HKDI DESIS Lab led the Ageing & Ingenuity Cluster of DESIS International Network. Co-authored with Dr Patricia Moore, over 20 international cases of “Ageing in Place” were collected in the international case-study book, which was published by DESIS International Network.
- Draw Your Home! – 2014
‘Draw Your Home!’ was the third Design Possible Study of the lab and an extension of the collaborative project ‘Patterns of Living’, conceived by the HKDI DESIS Lab and HKDI’s Department of Product and Interior Design. The project featured participation from design students, senior citizens, and secondary school pupils, all of who were empowered by learning spatial design tools in order to express their expectations of future home design in Hong Kong.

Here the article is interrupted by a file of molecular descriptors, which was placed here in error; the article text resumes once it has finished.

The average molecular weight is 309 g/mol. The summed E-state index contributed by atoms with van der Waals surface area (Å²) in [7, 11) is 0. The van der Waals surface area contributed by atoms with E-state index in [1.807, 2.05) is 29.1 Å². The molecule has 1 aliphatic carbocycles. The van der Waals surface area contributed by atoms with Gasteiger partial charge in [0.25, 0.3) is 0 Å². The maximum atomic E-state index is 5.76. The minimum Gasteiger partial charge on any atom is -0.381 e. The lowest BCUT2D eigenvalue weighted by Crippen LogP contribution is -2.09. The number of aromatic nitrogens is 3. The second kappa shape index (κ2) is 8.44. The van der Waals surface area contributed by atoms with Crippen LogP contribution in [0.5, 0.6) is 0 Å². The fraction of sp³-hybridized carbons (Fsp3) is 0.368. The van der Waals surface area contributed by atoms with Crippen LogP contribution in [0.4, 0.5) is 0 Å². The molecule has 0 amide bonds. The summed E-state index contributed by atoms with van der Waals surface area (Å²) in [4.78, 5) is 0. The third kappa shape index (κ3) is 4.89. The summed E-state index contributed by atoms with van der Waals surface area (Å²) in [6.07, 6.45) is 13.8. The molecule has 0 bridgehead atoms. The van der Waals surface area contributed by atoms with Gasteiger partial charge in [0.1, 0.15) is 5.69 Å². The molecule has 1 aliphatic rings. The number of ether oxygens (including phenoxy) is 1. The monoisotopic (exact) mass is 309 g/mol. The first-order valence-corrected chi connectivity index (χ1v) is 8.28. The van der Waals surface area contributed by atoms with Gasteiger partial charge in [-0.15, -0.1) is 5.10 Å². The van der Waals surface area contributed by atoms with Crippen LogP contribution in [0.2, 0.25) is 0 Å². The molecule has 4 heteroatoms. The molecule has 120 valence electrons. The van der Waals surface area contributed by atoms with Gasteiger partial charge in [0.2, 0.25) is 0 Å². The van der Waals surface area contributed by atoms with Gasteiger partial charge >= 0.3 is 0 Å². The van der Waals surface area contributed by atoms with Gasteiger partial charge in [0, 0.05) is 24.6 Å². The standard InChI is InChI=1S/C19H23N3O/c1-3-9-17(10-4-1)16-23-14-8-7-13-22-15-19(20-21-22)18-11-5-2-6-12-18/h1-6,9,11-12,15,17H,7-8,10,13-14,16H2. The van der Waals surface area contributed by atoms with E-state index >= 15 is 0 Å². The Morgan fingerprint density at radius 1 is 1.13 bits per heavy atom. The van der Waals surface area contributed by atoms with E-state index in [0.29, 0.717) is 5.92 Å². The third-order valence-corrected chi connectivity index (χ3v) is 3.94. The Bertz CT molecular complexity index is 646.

- Open Health – 2014
In collaboration with Dr Patricia Moore, HKDI DESIS Lab conducted four student workshops and one citizen workshop as its second open design initiative. Citizens of different generations and professional backgrounds were invited to participate and rethink the healthcare system of Hong Kong, such as medical packaging and appointment system, in order to develop effective campaigns for improvement.
- Open Dementia – 2015
The Open Dementia project was commissioned by Jockey Club Centre for Positive Ageing to redesign their ‘dementia experience tools’ as part of their public awareness programme about dementia. Instead of focusing on talks and games by instruction, we chose to anchor the experience on tangible objects. We redesigned a set of everyday objects that actually let the participants live through the experience of a person with dementia. The whole set consists of 11 different ‘dementing objects’, each of which corresponds to a specific symptom of dementia.